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Online peer-reviewed Journal for Teachers

English for Specific Purposes World (ESP World)

English for Specific Purposes World

ISSN 1682-3257

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Principles and methods of teaching foreign languages to dyslexic learners

Judit Tánczos,¹ Katalin Mónos,² Troy B. Wiwczaroski³

¹University of Debrecen, Medical School and Health Science Centre, Institute of Behavioural Sciences; ²University of Debrecen, Institute of English and American Studies

³University of Debrecen, Centre for Agricultural and Applied Economic Studies, Agro-Technical languages and Communication Studies Department


Teaching FLs to students with learning difficulties is a great challenge for all language teachers. Even though these students can be exempted from FL learning classes if their dyslexia is diagnosed, they, just like anyone else, also need to be able to communicate in (a) foreign language(s) in the globalised world of the 21st century. On top of that, depriving them from the right of learning FLs is totally against the spirit of inclusion. One must not forget about the fact that in every study group on any level of the educational system, from the primary school through college to university, there are on average 2-3 students with learning deficiencies of varying degrees, and most of them are not diagnosed dyslexics, “merely” poor language learners. But if we take this fact into account when selecting our teaching approaches and methods, then not only dyslexic students but those with smaller language processing disorders will also be given the chance to become successful in their FL studies. This will open up endless possibilities for them to study and work abroad, to gather multicultural experiences, and last but not least, to create fruitful human relationships.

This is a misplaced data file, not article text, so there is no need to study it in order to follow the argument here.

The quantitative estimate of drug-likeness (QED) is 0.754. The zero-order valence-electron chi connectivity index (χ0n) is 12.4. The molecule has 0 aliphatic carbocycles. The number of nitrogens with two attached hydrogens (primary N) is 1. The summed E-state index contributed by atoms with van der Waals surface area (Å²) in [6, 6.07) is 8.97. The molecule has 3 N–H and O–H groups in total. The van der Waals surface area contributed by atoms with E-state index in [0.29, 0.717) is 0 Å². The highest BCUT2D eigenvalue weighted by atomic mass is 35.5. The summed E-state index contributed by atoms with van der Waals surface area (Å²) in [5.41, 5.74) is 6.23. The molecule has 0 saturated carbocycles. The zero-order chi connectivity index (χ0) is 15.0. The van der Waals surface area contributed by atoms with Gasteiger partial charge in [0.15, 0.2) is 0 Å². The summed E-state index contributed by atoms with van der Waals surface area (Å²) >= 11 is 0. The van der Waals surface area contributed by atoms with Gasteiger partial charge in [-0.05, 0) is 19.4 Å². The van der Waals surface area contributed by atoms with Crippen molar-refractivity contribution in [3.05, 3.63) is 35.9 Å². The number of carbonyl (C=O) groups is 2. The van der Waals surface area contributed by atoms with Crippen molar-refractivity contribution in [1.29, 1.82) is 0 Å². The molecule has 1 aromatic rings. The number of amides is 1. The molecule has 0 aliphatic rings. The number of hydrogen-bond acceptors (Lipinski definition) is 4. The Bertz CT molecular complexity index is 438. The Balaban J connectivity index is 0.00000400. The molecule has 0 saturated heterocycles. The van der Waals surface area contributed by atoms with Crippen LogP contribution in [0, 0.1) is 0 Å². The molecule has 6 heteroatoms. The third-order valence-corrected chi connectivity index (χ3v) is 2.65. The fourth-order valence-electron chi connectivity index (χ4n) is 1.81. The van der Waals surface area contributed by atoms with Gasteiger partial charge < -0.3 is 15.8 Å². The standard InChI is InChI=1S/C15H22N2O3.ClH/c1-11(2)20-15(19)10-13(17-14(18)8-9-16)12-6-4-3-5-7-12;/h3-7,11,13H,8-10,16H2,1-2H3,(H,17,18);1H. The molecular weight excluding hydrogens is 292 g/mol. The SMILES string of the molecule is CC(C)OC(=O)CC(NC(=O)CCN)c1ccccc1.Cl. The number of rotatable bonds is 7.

This is certainly not an easy undertaking, demanding persistence and commitment from both the learner and the language teacher, but the sense of achievement and success that accrue will compensate and justify the efforts.

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